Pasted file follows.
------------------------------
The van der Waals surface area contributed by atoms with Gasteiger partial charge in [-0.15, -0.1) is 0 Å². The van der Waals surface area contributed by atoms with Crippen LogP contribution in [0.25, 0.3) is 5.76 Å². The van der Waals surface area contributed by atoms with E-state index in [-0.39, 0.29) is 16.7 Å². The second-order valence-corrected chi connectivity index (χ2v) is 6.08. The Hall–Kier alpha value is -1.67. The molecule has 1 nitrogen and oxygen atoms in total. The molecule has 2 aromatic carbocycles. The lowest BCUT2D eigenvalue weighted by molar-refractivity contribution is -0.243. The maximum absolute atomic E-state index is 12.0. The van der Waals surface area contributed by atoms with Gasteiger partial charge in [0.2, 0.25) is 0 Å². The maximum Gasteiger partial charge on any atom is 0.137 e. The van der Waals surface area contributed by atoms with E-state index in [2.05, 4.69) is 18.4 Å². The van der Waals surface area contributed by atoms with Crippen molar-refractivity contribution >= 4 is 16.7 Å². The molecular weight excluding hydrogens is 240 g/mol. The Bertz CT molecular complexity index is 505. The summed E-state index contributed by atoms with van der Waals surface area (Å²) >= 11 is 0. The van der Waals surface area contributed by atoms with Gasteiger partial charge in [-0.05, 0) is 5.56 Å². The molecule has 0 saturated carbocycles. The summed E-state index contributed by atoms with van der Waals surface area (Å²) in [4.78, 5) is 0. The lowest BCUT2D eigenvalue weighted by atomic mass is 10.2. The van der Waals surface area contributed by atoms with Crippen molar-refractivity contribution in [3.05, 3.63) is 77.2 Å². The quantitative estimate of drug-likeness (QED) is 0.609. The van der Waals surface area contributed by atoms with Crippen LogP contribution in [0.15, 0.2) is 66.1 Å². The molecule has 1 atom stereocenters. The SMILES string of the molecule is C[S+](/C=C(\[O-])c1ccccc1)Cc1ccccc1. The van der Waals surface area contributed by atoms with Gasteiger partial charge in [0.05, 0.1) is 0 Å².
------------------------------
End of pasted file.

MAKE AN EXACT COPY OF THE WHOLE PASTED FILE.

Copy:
The van der Waals surface area contributed by atoms with Gasteiger partial charge in [-0.15, -0.1) is 0 Å². The van der Waals surface area contributed by atoms with Crippen LogP contribution in [0.25, 0.3) is 5.76 Å². The van der Waals surface area contributed by atoms with E-state index in [-0.39, 0.29) is 16.7 Å². The second-order valence-corrected chi connectivity index (χ2v) is 6.08. The Hall–Kier alpha value is -1.67. The molecule has 1 nitrogen and oxygen atoms in total. The molecule has 2 aromatic carbocycles. The lowest BCUT2D eigenvalue weighted by molar-refractivity contribution is -0.243. The maximum absolute atomic E-state index is 12.0. The van der Waals surface area contributed by atoms with Gasteiger partial charge in [0.2, 0.25) is 0 Å². The maximum Gasteiger partial charge on any atom is 0.137 e. The van der Waals surface area contributed by atoms with E-state index in [2.05, 4.69) is 18.4 Å². The van der Waals surface area contributed by atoms with Crippen molar-refractivity contribution >= 4 is 16.7 Å². The molecular weight excluding hydrogens is 240 g/mol. The Bertz CT molecular complexity index is 505. The summed E-state index contributed by atoms with van der Waals surface area (Å²) >= 11 is 0. The van der Waals surface area contributed by atoms with Gasteiger partial charge in [-0.05, 0) is 5.56 Å². The molecule has 0 saturated carbocycles. The summed E-state index contributed by atoms with van der Waals surface area (Å²) in [4.78, 5) is 0. The lowest BCUT2D eigenvalue weighted by atomic mass is 10.2. The van der Waals surface area contributed by atoms with Crippen molar-refractivity contribution in [3.05, 3.63) is 77.2 Å². The quantitative estimate of drug-likeness (QED) is 0.609. The van der Waals surface area contributed by atoms with Crippen LogP contribution in [0.15, 0.2) is 66.1 Å². The molecule has 1 atom stereocenters. The SMILES string of the molecule is C[S+](/C=C(\[O-])c1ccccc1)Cc1ccccc1. The van der Waals surface area contributed by atoms with Gasteiger partial charge in [0.05, 0.1) is 0 Å².